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The Gaston Gazette - Most Voters Have Trouble Deciding Choice in Statewide Judicial Races

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The Gaston Gazette - Most Voters Have Trouble Deciding Choice in Statewide Judicial Races

Corey Friedman

Residents can hold state government accountable for the way it spends tax money, the N.C. Supreme Court ruled in December 2006.

Robert Edmunds Jr. of Greensboro, who is running for re-election as an associate justice on the Supreme Court, wrote the court's opinion in Goldston v. State of North Carolina. Former state Sen. Bill Goldston had sued Gov. Mike Easley for diverting more than $200 million the state Highway Trust Fund to the general fund, and the N.C. Court of Appeals found that he didn't have standing to sue.

The Supreme Court reversed the ruling 4-1, allowing the suit against Easley to proceed.

"Citizens can sue their governor to make sure their taxes are being spent legally," said Edmunds. "That's the principle of the case. Citizens have authority to make the government obey the law."

Edmunds graduated from UNC Chapel Hill with a juris doctorate degree in 1975 and served in the Navy from 1975 to 1977. He worked as an assistant district attorney in Guilford County from 1978 to 1982 and assistant United States attorney for the middle district of North Carolina from 1982 to 1986.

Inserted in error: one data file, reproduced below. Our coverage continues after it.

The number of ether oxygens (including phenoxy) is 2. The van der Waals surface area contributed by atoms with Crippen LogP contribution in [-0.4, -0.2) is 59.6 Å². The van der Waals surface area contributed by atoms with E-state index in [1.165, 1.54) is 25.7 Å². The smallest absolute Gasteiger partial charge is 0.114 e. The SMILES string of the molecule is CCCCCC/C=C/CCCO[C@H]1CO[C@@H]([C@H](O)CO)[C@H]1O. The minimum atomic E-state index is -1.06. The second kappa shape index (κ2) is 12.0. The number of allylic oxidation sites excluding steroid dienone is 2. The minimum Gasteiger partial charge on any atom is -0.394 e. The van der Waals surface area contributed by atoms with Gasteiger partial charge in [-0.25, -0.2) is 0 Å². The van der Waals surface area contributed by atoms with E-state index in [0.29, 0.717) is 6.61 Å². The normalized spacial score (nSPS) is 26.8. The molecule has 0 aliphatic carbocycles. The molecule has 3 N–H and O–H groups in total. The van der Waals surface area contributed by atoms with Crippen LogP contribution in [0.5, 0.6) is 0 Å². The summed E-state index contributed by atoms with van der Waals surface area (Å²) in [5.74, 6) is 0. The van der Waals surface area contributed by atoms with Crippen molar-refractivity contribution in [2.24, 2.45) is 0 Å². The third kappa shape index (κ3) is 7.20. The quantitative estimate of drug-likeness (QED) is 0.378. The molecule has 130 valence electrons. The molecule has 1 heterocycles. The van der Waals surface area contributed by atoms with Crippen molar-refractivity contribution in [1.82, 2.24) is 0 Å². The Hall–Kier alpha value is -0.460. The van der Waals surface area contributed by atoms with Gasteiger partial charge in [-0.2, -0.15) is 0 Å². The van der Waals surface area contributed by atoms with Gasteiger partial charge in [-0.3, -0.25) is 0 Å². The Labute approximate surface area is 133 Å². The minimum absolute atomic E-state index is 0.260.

In 1986, Edmunds became the U.S. attorney for the state's middle district, a position he held until 1993. He was a partner in a Greensboro law firm until 1998 and was elected to the state Court of Appeals in 1999.

He was elected to his first eight-year term on the Supreme Court in 2001.

"I've established a record for being a fair and impartial justice," Edmunds said. "The best way to tell what somebody is going to do is to look at what they've done in the past, and I think my record should bring confidence."

Though the Supreme Court justices rule as generalists and are not assigned cases based on their individual areas of expertise, Edmunds said his broad legal experience gives him an advantage on the bench.

"I've done everything from traffic court to international drug smuggling (cases)," he said. "I've never prosecuted a capital case, but I have defended them."

North Carolina's nonpartisan, publicly financed judicial races often stump voters who are unfamiliar with the candidates. Thirty-one percent of respondents to a 2008 Civitas Institute poll said they were undecided when candidates were identified by political party, while 74 percent were undecided when party identification was withheld.

Edmunds encourages voters to research judicial candidates' records and visit their campaign Web sites.

"We hear cases that affect everything people do," he said. "We hear cases that involve your taxes, who you can vote for and where you can vote, your property rights, schooling."

The justice system relies on legal precedents to guide future rulings. Edmunds said good judges don't often stray from the course their predecessors charted.

"I am a devotee of stare decisis, " Edmunds said, referring to the Latin legal principle that means "to stand by things decided." "If an issue has been decided, people are relying on that. Don't change it unless there is a very good reason."

Suzanne Reynolds, a Winston-Salem resident and Wake Forest University law professor, is running against Edmunds for his seat on the high court.


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